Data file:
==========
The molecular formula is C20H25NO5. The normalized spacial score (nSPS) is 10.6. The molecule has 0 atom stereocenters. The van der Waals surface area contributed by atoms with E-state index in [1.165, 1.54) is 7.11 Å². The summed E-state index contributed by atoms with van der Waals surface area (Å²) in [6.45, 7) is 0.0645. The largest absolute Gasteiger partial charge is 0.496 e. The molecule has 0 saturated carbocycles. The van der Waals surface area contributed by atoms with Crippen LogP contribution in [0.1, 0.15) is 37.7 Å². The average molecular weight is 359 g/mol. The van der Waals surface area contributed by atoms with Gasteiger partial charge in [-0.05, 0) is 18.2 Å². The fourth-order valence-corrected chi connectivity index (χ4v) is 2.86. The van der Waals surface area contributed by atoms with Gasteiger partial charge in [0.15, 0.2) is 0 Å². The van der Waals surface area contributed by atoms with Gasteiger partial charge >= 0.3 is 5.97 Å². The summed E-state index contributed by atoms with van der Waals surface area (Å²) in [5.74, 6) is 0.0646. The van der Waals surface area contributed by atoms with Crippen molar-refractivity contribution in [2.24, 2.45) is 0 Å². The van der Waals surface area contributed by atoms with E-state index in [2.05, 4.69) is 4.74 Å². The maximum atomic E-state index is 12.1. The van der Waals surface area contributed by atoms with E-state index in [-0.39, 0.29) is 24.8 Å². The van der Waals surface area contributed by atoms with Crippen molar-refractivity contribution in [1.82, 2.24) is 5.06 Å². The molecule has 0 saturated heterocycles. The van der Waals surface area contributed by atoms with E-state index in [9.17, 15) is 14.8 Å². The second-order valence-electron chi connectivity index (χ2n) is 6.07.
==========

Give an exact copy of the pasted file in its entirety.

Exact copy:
The molecular formula is C20H25NO5. The normalized spacial score (nSPS) is 10.6. The molecule has 0 atom stereocenters. The van der Waals surface area contributed by atoms with E-state index in [1.165, 1.54) is 7.11 Å². The summed E-state index contributed by atoms with van der Waals surface area (Å²) in [6.45, 7) is 0.0645. The largest absolute Gasteiger partial charge is 0.496 e. The molecule has 0 saturated carbocycles. The van der Waals surface area contributed by atoms with Crippen LogP contribution in [0.1, 0.15) is 37.7 Å². The average molecular weight is 359 g/mol. The van der Waals surface area contributed by atoms with Gasteiger partial charge in [-0.05, 0) is 18.2 Å². The fourth-order valence-corrected chi connectivity index (χ4v) is 2.86. The van der Waals surface area contributed by atoms with Gasteiger partial charge in [0.15, 0.2) is 0 Å². The van der Waals surface area contributed by atoms with Gasteiger partial charge >= 0.3 is 5.97 Å². The summed E-state index contributed by atoms with van der Waals surface area (Å²) in [5.74, 6) is 0.0646. The van der Waals surface area contributed by atoms with Crippen molar-refractivity contribution in [2.24, 2.45) is 0 Å². The van der Waals surface area contributed by atoms with E-state index in [2.05, 4.69) is 4.74 Å². The maximum atomic E-state index is 12.1. The van der Waals surface area contributed by atoms with E-state index in [-0.39, 0.29) is 24.8 Å². The van der Waals surface area contributed by atoms with Crippen molar-refractivity contribution in [1.82, 2.24) is 5.06 Å². The molecule has 0 saturated heterocycles. The van der Waals surface area contributed by atoms with E-state index in [9.17, 15) is 14.8 Å². The second-order valence-electron chi connectivity index (χ2n) is 6.07.